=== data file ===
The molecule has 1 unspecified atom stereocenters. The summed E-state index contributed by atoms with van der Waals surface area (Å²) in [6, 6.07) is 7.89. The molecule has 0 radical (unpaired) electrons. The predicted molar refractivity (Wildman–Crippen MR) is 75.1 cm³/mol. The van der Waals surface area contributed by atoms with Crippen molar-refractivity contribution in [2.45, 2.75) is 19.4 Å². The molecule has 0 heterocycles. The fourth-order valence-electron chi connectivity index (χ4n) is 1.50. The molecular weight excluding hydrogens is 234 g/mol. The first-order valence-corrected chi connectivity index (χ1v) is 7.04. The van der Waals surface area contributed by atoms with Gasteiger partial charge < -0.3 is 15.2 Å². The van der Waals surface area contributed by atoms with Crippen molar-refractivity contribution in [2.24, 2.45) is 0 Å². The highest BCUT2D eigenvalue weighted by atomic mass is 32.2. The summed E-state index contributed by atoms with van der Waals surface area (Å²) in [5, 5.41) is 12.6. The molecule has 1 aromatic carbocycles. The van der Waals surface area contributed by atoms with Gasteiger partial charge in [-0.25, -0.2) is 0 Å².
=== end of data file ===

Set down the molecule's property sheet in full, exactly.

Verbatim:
The molecule has 1 unspecified atom stereocenters. The summed E-state index contributed by atoms with van der Waals surface area (Å²) in [6, 6.07) is 7.89. The molecule has 0 radical (unpaired) electrons. The predicted molar refractivity (Wildman–Crippen MR) is 75.1 cm³/mol. The van der Waals surface area contributed by atoms with Crippen molar-refractivity contribution in [2.45, 2.75) is 19.4 Å². The molecule has 0 heterocycles. The fourth-order valence-electron chi connectivity index (χ4n) is 1.50. The molecular weight excluding hydrogens is 234 g/mol. The first-order valence-corrected chi connectivity index (χ1v) is 7.04. The van der Waals surface area contributed by atoms with Gasteiger partial charge < -0.3 is 15.2 Å². The van der Waals surface area contributed by atoms with Crippen molar-refractivity contribution in [2.24, 2.45) is 0 Å². The highest BCUT2D eigenvalue weighted by atomic mass is 32.2. The summed E-state index contributed by atoms with van der Waals surface area (Å²) in [5, 5.41) is 12.6. The molecule has 1 aromatic carbocycles. The van der Waals surface area contributed by atoms with Gasteiger partial charge in [-0.25, -0.2) is 0 Å².